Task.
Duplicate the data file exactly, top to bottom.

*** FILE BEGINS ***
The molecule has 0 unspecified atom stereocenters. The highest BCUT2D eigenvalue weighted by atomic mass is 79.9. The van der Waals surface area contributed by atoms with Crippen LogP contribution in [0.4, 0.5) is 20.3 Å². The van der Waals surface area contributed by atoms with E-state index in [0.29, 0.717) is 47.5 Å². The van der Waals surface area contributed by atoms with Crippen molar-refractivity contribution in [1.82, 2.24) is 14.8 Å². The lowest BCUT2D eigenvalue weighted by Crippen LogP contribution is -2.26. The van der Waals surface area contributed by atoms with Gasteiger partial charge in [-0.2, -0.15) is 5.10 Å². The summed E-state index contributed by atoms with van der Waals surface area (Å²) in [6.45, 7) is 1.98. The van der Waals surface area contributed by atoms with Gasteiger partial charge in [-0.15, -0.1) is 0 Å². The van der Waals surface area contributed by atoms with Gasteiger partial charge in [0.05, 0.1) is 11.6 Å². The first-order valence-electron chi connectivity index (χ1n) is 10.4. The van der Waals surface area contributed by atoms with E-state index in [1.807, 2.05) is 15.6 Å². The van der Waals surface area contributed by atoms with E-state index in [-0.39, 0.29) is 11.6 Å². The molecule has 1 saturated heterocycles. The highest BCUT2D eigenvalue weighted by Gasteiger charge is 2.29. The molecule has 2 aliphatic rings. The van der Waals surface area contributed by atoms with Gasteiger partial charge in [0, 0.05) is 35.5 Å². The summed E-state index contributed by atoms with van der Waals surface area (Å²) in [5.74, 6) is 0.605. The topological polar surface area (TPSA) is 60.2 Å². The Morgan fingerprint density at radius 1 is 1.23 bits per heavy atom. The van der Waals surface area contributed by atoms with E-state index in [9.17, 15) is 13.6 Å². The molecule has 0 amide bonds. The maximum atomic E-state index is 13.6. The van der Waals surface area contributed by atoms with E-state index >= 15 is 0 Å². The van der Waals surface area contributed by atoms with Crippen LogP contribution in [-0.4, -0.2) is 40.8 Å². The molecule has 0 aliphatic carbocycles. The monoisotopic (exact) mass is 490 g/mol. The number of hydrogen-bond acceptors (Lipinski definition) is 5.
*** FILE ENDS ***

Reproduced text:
The molecule has 0 unspecified atom stereocenters. The highest BCUT2D eigenvalue weighted by atomic mass is 79.9. The van der Waals surface area contributed by atoms with Crippen LogP contribution in [0.4, 0.5) is 20.3 Å². The van der Waals surface area contributed by atoms with E-state index in [0.29, 0.717) is 47.5 Å². The van der Waals surface area contributed by atoms with Crippen molar-refractivity contribution in [1.82, 2.24) is 14.8 Å². The lowest BCUT2D eigenvalue weighted by Crippen LogP contribution is -2.26. The van der Waals surface area contributed by atoms with Gasteiger partial charge in [-0.2, -0.15) is 5.10 Å². The summed E-state index contributed by atoms with van der Waals surface area (Å²) in [6.45, 7) is 1.98. The van der Waals surface area contributed by atoms with Gasteiger partial charge in [-0.15, -0.1) is 0 Å². The van der Waals surface area contributed by atoms with Gasteiger partial charge in [0.05, 0.1) is 11.6 Å². The first-order valence-electron chi connectivity index (χ1n) is 10.4. The van der Waals surface area contributed by atoms with E-state index in [1.807, 2.05) is 15.6 Å². The van der Waals surface area contributed by atoms with E-state index in [-0.39, 0.29) is 11.6 Å². The molecule has 1 saturated heterocycles. The highest BCUT2D eigenvalue weighted by Gasteiger charge is 2.29. The molecule has 2 aliphatic rings. The van der Waals surface area contributed by atoms with Gasteiger partial charge in [0, 0.05) is 35.5 Å². The summed E-state index contributed by atoms with van der Waals surface area (Å²) in [5.74, 6) is 0.605. The topological polar surface area (TPSA) is 60.2 Å². The Morgan fingerprint density at radius 1 is 1.23 bits per heavy atom. The van der Waals surface area contributed by atoms with E-state index in [9.17, 15) is 13.6 Å². The molecule has 0 amide bonds. The maximum atomic E-state index is 13.6. The van der Waals surface area contributed by atoms with E-state index >= 15 is 0 Å². The van der Waals surface area contributed by atoms with Crippen LogP contribution in [-0.4, -0.2) is 40.8 Å². The molecule has 0 aliphatic carbocycles. The monoisotopic (exact) mass is 490 g/mol. The number of hydrogen-bond acceptors (Lipinski definition) is 5.